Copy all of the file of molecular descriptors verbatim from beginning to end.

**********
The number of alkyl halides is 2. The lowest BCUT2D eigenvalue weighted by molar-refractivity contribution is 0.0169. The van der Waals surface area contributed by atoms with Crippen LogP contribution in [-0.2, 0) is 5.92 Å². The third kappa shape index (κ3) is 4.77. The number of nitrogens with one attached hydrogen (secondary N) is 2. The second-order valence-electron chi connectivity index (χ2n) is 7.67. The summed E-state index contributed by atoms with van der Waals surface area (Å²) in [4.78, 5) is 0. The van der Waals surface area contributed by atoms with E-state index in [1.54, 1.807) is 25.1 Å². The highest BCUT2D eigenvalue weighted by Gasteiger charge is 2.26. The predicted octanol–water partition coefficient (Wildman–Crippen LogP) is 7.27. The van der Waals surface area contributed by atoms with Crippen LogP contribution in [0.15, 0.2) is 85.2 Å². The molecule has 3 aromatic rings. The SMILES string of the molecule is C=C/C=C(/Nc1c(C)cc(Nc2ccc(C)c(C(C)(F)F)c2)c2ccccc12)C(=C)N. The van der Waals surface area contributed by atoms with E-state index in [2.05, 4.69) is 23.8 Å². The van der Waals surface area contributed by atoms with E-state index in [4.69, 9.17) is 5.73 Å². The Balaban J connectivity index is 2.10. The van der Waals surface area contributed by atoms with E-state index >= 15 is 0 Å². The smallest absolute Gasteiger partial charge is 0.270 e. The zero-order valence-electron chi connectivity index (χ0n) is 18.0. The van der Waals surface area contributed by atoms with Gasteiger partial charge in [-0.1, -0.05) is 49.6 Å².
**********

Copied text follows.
The number of alkyl halides is 2. The lowest BCUT2D eigenvalue weighted by molar-refractivity contribution is 0.0169. The van der Waals surface area contributed by atoms with Crippen LogP contribution in [-0.2, 0) is 5.92 Å². The third kappa shape index (κ3) is 4.77. The number of nitrogens with one attached hydrogen (secondary N) is 2. The second-order valence-electron chi connectivity index (χ2n) is 7.67. The summed E-state index contributed by atoms with van der Waals surface area (Å²) in [4.78, 5) is 0. The van der Waals surface area contributed by atoms with E-state index in [1.54, 1.807) is 25.1 Å². The highest BCUT2D eigenvalue weighted by Gasteiger charge is 2.26. The predicted octanol–water partition coefficient (Wildman–Crippen LogP) is 7.27. The van der Waals surface area contributed by atoms with Crippen LogP contribution in [0.15, 0.2) is 85.2 Å². The molecule has 3 aromatic rings. The SMILES string of the molecule is C=C/C=C(/Nc1c(C)cc(Nc2ccc(C)c(C(C)(F)F)c2)c2ccccc12)C(=C)N. The van der Waals surface area contributed by atoms with E-state index in [2.05, 4.69) is 23.8 Å². The van der Waals surface area contributed by atoms with E-state index in [4.69, 9.17) is 5.73 Å². The Balaban J connectivity index is 2.10. The van der Waals surface area contributed by atoms with E-state index >= 15 is 0 Å². The smallest absolute Gasteiger partial charge is 0.270 e. The zero-order valence-electron chi connectivity index (χ0n) is 18.0. The van der Waals surface area contributed by atoms with Gasteiger partial charge in [-0.1, -0.05) is 49.6 Å².